Bexley, its residents and its history are receiving the star treatment.
The city will be the subject of an episode of WOSU-TV 34's Columbus Neighborhoods series that is scheduled to air in January.
A production team from the local PBS affiliate has begun filming interviews with local figures and documenting community events, most recently the city's Fourth of July parade.
WOSU producer George Levert said Bexley's position as a community that is both suburban and close to downtown Columbus made it a perfect fit for the series.
"Bexley is a very nice community, a very clean community, a very safe community," he said. "It's kind of unique that's in the city, it's not on the outskirts."
Bexley Mayor Ben Kessler said the Columbus Neighborhoods episode is an opportunity to shine a spotlight on aspects of the community that those unfamiliar with Bexley may not be aware of.
"I hope that the series will focus on what makes Bexley truly unique," he said. "Whether it's the depth and breadth of our educational institutions, or the fantastic diversity of our religious communities, or being home to the Governor's Mansion and the OSU president's residence, or the history of Jeffrey Mansion and Park, or our dynamic Main Street corridor, or our many famous residents and their accomplishments over time."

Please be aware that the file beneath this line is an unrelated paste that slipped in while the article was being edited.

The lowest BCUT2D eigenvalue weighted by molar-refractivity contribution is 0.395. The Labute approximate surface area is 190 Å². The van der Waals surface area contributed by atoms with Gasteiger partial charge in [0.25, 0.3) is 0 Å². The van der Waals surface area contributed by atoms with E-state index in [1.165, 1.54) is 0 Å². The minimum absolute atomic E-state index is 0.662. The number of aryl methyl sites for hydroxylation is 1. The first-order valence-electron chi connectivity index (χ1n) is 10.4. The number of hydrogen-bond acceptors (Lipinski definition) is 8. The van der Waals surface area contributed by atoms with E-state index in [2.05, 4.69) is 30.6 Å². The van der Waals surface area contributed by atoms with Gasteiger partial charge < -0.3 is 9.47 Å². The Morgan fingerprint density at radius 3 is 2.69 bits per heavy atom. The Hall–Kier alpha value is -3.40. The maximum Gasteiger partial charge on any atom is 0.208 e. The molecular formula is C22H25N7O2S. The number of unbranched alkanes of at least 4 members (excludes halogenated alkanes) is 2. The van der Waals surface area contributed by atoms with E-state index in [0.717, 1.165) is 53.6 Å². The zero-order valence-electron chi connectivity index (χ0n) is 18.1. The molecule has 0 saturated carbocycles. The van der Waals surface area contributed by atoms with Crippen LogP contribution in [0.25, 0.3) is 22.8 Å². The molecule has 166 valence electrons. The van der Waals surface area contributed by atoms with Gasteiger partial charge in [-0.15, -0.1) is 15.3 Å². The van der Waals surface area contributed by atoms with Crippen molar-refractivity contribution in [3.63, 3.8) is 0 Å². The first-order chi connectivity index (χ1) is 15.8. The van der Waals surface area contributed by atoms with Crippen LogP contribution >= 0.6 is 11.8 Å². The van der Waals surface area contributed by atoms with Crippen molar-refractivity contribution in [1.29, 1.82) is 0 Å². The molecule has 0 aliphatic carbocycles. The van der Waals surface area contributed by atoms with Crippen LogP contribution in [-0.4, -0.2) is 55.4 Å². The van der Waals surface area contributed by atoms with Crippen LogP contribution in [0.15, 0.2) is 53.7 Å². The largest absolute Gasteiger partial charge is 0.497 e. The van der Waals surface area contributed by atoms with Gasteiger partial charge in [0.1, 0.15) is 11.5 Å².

Bexley Historical Society President Michael Kilbourne said the series' producers have sought the organization's help in gathering historical items. Kilbourne said he hopes the episode highlights the fact that Bexley is a place with many lifelong residents.
"They grow up in Bexley, they may leave for a while, and in many cases, they return," Kilbourne said. "They stay with the traditions they've known in Bexley."
In his interview for the episode, Clintonville resident Bill Cohen, a journalist and musician who grew up in Bexley, spoke about the bonds that many past and present residents share. A member Bexley High School's class of 1966, Cohen said he enjoys reminiscing when he runs into fellow alumni such as Bexley City Councilman Mark Masser.
"Everybody doesn't know everybody, but everybody knows somebody who's related to somebody they know or used to work at Rubino's Pizza or used to work at the Drexel (Theatre)," Cohen said. "There are so many connections and there's so much fun at reunions. It's always a lot of fun to share memories."
Levert said the Columbus Neighborhoods production team will be conducting research, taping interviews and filming community events through the late fall. He said there are plans to debut the episode at a local landmark such as the Drexel Theatre or another gathering place before airing it on television.
"We try to pick places that are known in the community. It's a time to thank people," he said. "We've gotten a good response from the community. There's a lot of people who know a lot of history."